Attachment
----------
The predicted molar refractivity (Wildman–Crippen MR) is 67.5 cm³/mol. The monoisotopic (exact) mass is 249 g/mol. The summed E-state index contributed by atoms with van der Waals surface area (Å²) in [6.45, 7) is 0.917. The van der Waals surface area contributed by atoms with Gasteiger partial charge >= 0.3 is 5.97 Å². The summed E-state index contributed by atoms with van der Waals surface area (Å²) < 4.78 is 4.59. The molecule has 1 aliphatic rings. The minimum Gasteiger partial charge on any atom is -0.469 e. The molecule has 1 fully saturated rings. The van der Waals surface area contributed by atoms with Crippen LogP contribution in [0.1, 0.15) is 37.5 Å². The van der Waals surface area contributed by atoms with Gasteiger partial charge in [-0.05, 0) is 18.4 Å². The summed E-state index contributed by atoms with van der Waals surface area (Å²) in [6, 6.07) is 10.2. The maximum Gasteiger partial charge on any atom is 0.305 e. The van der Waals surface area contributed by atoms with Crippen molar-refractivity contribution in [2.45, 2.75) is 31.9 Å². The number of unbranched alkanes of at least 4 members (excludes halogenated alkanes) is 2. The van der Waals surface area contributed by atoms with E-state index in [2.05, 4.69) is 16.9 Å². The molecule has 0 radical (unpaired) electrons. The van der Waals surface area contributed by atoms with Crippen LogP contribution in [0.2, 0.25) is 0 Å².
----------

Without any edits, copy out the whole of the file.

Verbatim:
The predicted molar refractivity (Wildman–Crippen MR) is 67.5 cm³/mol. The monoisotopic (exact) mass is 249 g/mol. The summed E-state index contributed by atoms with van der Waals surface area (Å²) in [6.45, 7) is 0.917. The van der Waals surface area contributed by atoms with Gasteiger partial charge >= 0.3 is 5.97 Å². The summed E-state index contributed by atoms with van der Waals surface area (Å²) < 4.78 is 4.59. The molecule has 1 aliphatic rings. The minimum Gasteiger partial charge on any atom is -0.469 e. The molecule has 1 fully saturated rings. The van der Waals surface area contributed by atoms with Crippen LogP contribution in [0.1, 0.15) is 37.5 Å². The van der Waals surface area contributed by atoms with Gasteiger partial charge in [-0.05, 0) is 18.4 Å². The summed E-state index contributed by atoms with van der Waals surface area (Å²) in [6, 6.07) is 10.2. The maximum Gasteiger partial charge on any atom is 0.305 e. The van der Waals surface area contributed by atoms with Crippen molar-refractivity contribution in [2.45, 2.75) is 31.9 Å². The number of unbranched alkanes of at least 4 members (excludes halogenated alkanes) is 2. The van der Waals surface area contributed by atoms with E-state index in [2.05, 4.69) is 16.9 Å². The molecule has 0 radical (unpaired) electrons. The van der Waals surface area contributed by atoms with Crippen LogP contribution in [0.2, 0.25) is 0 Å².